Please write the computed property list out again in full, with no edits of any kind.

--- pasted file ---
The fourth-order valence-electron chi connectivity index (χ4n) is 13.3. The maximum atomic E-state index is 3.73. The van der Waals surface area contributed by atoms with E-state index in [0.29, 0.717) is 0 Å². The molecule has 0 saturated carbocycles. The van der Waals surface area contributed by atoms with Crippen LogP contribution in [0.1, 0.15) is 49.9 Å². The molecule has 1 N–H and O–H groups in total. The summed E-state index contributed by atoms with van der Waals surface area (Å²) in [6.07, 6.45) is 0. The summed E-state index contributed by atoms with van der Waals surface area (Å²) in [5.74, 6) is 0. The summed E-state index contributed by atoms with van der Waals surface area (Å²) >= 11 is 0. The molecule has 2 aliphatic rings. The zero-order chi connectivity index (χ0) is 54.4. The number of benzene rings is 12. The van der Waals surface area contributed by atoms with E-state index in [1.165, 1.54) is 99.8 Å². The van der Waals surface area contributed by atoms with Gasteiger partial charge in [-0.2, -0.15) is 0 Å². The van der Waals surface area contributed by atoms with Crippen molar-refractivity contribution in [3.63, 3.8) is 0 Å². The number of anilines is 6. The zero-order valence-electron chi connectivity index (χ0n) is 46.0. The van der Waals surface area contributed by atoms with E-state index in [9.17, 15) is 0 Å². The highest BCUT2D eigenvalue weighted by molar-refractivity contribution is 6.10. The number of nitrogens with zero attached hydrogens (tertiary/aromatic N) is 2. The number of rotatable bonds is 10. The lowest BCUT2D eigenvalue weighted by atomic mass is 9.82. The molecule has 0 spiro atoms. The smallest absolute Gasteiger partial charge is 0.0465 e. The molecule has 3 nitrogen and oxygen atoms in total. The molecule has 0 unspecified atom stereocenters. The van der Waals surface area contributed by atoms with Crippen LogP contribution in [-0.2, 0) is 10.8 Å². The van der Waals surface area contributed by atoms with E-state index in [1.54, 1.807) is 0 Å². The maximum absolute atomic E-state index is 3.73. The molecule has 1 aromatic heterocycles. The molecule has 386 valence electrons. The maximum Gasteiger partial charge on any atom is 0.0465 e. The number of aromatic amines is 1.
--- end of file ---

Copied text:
The fourth-order valence-electron chi connectivity index (χ4n) is 13.3. The maximum atomic E-state index is 3.73. The van der Waals surface area contributed by atoms with E-state index in [0.29, 0.717) is 0 Å². The molecule has 0 saturated carbocycles. The van der Waals surface area contributed by atoms with Crippen LogP contribution in [0.1, 0.15) is 49.9 Å². The molecule has 1 N–H and O–H groups in total. The summed E-state index contributed by atoms with van der Waals surface area (Å²) in [6.07, 6.45) is 0. The summed E-state index contributed by atoms with van der Waals surface area (Å²) in [5.74, 6) is 0. The summed E-state index contributed by atoms with van der Waals surface area (Å²) >= 11 is 0. The molecule has 2 aliphatic rings. The zero-order chi connectivity index (χ0) is 54.4. The number of benzene rings is 12. The van der Waals surface area contributed by atoms with E-state index in [1.165, 1.54) is 99.8 Å². The van der Waals surface area contributed by atoms with Gasteiger partial charge in [-0.2, -0.15) is 0 Å². The van der Waals surface area contributed by atoms with Crippen molar-refractivity contribution in [3.63, 3.8) is 0 Å². The number of anilines is 6. The zero-order valence-electron chi connectivity index (χ0n) is 46.0. The van der Waals surface area contributed by atoms with E-state index in [9.17, 15) is 0 Å². The highest BCUT2D eigenvalue weighted by molar-refractivity contribution is 6.10. The number of nitrogens with zero attached hydrogens (tertiary/aromatic N) is 2. The number of rotatable bonds is 10. The lowest BCUT2D eigenvalue weighted by atomic mass is 9.82. The molecule has 0 spiro atoms. The smallest absolute Gasteiger partial charge is 0.0465 e. The molecule has 3 nitrogen and oxygen atoms in total. The molecule has 0 unspecified atom stereocenters. The van der Waals surface area contributed by atoms with Crippen LogP contribution in [-0.2, 0) is 10.8 Å². The van der Waals surface area contributed by atoms with E-state index in [1.54, 1.807) is 0 Å². The maximum absolute atomic E-state index is 3.73. The molecule has 1 aromatic heterocycles. The molecule has 386 valence electrons. The maximum Gasteiger partial charge on any atom is 0.0465 e. The number of aromatic amines is 1.